Off-duty prison officers not allowed to “keep and carry” guns says High Court judge

Home*Cover Story*News

Off-duty prison officers not allowed to “keep and carry” guns says High Court judge

The Commissioner of Prisons does not have the authority to allow prison officers to “keep and carry” guns when they are not on active duty and the practice is “irrational, illegal and clearly ultra vires.”

So said High Court judge, Justice Devindra Rampersad.

Rampersad was presiding in the judicial review claim of a police constable who was shot by a prison officer while executing a search warrant at his home in 2015.

He said, “The Commissioner of Prisons clearly has no authority to bypass the Commissioner of Police to allow prison officers to carry firearms outside of the prison environment while in the active performance of their duties as prison officers.”

PC Vishal Singh challenged the policy of the Commissioner of Prisons to allow off-duty officers to use their service weapons for personal protection.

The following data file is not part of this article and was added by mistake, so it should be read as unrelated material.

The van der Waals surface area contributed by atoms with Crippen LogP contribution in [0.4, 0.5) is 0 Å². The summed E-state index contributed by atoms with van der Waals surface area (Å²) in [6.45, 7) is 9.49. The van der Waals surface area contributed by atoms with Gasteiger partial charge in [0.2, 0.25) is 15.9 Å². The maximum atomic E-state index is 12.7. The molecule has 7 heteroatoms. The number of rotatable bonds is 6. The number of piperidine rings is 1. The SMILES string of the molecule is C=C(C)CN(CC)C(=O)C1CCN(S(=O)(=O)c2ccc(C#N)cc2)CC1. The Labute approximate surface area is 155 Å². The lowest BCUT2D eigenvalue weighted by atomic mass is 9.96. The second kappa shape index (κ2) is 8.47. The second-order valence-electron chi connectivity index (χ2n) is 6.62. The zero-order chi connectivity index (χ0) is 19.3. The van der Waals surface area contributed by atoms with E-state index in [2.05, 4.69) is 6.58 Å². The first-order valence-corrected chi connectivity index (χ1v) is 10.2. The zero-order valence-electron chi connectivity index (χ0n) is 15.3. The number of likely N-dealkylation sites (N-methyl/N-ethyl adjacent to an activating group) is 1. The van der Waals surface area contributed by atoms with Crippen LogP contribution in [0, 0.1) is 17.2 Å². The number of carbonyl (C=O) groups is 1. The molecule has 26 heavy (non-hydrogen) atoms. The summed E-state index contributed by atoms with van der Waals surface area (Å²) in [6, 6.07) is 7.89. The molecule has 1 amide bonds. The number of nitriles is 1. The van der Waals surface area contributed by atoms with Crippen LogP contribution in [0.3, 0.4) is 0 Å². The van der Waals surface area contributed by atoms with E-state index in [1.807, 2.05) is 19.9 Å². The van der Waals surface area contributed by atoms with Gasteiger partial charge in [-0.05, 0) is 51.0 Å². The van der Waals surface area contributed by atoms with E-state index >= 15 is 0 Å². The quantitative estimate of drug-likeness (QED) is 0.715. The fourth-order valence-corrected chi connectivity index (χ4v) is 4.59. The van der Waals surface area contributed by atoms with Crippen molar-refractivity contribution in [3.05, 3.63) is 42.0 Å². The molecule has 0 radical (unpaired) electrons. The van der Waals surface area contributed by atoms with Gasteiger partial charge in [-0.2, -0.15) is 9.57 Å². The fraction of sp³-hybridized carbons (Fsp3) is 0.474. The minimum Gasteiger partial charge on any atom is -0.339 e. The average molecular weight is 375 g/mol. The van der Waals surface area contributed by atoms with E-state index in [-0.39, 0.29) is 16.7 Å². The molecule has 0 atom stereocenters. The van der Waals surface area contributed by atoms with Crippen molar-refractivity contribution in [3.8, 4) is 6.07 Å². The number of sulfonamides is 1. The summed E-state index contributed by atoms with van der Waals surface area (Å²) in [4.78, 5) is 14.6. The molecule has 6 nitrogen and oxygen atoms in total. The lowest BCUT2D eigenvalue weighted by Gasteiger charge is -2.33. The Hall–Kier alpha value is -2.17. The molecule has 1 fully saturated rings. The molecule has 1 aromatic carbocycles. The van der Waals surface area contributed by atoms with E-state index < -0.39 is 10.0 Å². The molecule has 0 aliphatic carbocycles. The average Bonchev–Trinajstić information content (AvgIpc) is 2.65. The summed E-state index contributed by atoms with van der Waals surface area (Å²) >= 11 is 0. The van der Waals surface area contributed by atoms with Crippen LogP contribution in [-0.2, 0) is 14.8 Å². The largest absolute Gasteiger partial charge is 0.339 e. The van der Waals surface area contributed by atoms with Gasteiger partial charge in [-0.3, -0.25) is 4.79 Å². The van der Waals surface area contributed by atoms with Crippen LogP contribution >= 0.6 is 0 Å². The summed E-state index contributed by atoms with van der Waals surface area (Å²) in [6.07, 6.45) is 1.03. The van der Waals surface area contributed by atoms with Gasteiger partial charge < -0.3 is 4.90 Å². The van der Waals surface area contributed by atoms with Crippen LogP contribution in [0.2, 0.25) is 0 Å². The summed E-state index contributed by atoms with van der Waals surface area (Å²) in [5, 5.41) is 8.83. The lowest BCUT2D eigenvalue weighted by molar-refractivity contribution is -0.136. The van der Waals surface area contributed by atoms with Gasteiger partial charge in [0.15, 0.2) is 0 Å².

Singh’s attorneys included Anand Ramlogan, SC, Alvin Pariagsingh, Jayanti Lutchmedial, Ganesh Saroop, and Douglas Bayley.

Justice Rampersad said, “Though well-intentioned, and obviously with a view to the safety and security of his officers, the Commissioner of Prisons cannot create a new category to exempt his officers when a plain and ordinary reading of the statute (the Firearms Act) does not allow such.”

“…It stands to reason that when the officer comes off his or her shift, they would no longer be on active duty…in charge of prisoners although he or she may be summoned at any time thereafter to such active duty.…They are not on the prison environment or premises or elsewhere in charge of prisoners, they are not being paid while off-duty, they are not in uniform, etc.”

He said by introducing the “keep and carry” policy, the Prison Commissioner exceeded his remit and he rejected the evidence of Commissioner Dennis Pulchan that prison officers were always on duty, as they were expected to be at “the disposal of the Government” at all times.

Pulchan said as the head of the service, he determined when to issue a firearm to an officer when he determined “an imminent threat” existed against an officer’s life as a direct result of his duties.

Rampersad said the court could not see where the discretion claimed by Pulchan was derived as he examined the Prison Act, the Firearms Act, and the prison rules.

He suggested that Parliament “may want to look at this very serious situation in great detail urgently.”

The Commissioner of Prisons will now have to recall all the official guns prison officers were allowed to carry when not on the job. They will also have to apply for a FUL for their personal use.

Pulchan said the judgement was being appealed.